Friday, May 27, 2011

More on Valuations

Right after writing about the basics of valuing a business, I read another piece on valuations that make a great follow up. This piece is about the mistake of establishing a company's value based upon its revenue stream. Revenue is NOT income, folks. I'm always amazed with how many people make that mistake. Revenue is what you take in from your sales. Income (or earnings) is what's left after all your expenses have been taken out. *Cash flow is something altogether different and will be tackled later.)

Don't let the mathematical formula and charts scare you. Bill Gurley, a Silicon Valley venture capitalist and former Wall Street analyst, has written a readable piece about Price/Revenue valuations. His blog posting explores the dangers of looking at revenue streams in a vacuum. "All Revenue Is Not Created Equal" is a good piece because it gets into the difference between sustainable revenue that can feed real profits and create true equity value vs. the crude measures used by people caught up in the hype. The article talks about the inputs to the revenue and how the company is really going to make money. He tells you the questions to ask, such as "What are their margins?" When companies are starting out and growing, margins change and forecasting expenses and capital expenditures can be very fuzzy.

That's why Gurley tells people to beware and to think analytically. Price/Revenue ratios can be as low as 4X and as high at 100X. So when you're looking at hot investments, or if you're looking for people to give you capital for your own business, think critically about the sort of multiple of revenue or earnings or EBITDA your business really deserves. Don't rely on hype. Do your homework.

Thursday, May 26, 2011

50 Fascinating Factoids About Our Aging Population

Did you know that our life expectancy is increasing at an increasing rate? Recently, a follower of this blog sent me a link to their site: Masters in Health Care and to a blog posting of their own: 50 Fascinating Aging Facts for Older Americans Month. Some of the facts, like the one above, are mind boggling, some a bit worrisome.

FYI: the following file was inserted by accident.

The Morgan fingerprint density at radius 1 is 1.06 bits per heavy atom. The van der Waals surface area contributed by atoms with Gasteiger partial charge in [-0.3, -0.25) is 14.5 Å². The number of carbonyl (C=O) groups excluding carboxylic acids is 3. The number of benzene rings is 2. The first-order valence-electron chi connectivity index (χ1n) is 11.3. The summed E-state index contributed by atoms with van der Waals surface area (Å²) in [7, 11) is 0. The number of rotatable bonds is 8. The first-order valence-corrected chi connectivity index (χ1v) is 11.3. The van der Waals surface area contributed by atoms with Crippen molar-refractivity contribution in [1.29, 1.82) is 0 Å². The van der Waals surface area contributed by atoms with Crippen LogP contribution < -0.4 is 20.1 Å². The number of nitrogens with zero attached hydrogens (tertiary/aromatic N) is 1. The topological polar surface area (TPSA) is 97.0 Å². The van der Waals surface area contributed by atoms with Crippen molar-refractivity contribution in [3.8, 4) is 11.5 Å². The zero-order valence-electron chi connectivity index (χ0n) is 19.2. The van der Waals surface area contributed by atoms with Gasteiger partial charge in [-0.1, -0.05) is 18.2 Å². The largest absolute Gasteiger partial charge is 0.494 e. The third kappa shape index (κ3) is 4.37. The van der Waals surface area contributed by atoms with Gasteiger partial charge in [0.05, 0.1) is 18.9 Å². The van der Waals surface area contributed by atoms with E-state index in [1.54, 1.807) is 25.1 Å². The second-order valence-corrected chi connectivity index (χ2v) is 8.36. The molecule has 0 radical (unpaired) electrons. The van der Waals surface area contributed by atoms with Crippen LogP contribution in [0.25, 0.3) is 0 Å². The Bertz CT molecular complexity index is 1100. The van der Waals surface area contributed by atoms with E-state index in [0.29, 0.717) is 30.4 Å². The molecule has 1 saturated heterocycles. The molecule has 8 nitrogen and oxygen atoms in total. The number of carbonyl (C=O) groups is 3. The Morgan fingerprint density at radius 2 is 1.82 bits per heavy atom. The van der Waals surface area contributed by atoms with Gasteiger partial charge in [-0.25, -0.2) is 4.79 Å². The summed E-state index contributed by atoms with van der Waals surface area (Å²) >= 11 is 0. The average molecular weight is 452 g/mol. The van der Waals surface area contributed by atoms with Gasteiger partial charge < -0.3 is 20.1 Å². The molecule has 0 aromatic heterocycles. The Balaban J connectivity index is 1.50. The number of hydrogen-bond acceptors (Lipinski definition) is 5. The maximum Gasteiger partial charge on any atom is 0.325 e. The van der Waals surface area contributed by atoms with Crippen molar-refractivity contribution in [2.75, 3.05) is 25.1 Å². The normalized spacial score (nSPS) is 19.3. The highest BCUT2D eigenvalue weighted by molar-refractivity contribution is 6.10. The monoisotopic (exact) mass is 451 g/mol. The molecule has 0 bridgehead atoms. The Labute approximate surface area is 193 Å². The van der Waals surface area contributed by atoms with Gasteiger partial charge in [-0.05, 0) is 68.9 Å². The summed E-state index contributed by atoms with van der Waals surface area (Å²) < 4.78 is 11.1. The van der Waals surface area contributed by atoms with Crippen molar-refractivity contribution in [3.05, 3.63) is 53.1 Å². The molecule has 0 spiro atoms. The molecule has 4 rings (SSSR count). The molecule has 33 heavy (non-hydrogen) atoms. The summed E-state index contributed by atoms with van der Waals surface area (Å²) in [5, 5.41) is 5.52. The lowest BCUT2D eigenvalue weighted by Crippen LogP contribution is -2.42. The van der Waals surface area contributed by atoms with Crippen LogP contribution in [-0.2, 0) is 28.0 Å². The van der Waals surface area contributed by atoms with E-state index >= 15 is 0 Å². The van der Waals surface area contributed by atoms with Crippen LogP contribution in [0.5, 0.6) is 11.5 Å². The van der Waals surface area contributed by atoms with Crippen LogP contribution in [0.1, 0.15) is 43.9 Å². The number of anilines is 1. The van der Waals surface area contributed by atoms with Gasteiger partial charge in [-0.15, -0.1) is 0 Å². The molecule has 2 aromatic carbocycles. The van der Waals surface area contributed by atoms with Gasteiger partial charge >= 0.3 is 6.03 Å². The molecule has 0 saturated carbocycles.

Valuing Your Business

What is your business worth? How much of your business should you give away when negotiating with investors?

These are two of the most commonly asked questions by entrepreneurs. While most valuations in start-ups are pretty much a function of negotiation with potential investors, there are still some good rules for determining a company's worth. The one you choose to use depends a great deal upon the circumstances and the age of your business, as well as the purpose of the calculation. Are you going to a bank to borrow money? Are you looking for equity investors? Are you looking to sell your business?

American Express has posted a short piece on valuation. It's worth reading, as it explains the most common methods: book value, discounted cash flow, publicly traded comparables, and transaction comparables. 

Monday, May 23, 2011

Behind Your Website

I just finished doing the copy for two websites: one a nonprofit, the other a company being started by seasoned entrepreneurs. In both cases, it paid to step back and ask basic questions before starting the actual writing and design of the site architecture.

Here are the basic questions you need to ask yourself before doing your own site:

What is the purpose of the site?
Who is the target audience?
What do I want them to do after visiting the site?
What information is the visitor likely to be seeking?
What do I want to tell them?
How do I want the visitor to contact us?
Have I made it easy to contact us and to navigate from one place to another on the site?

I know all this may be pretty basic, but in our rush to get things done, we often forget to ask these important questions.

Here's the nonprofit site: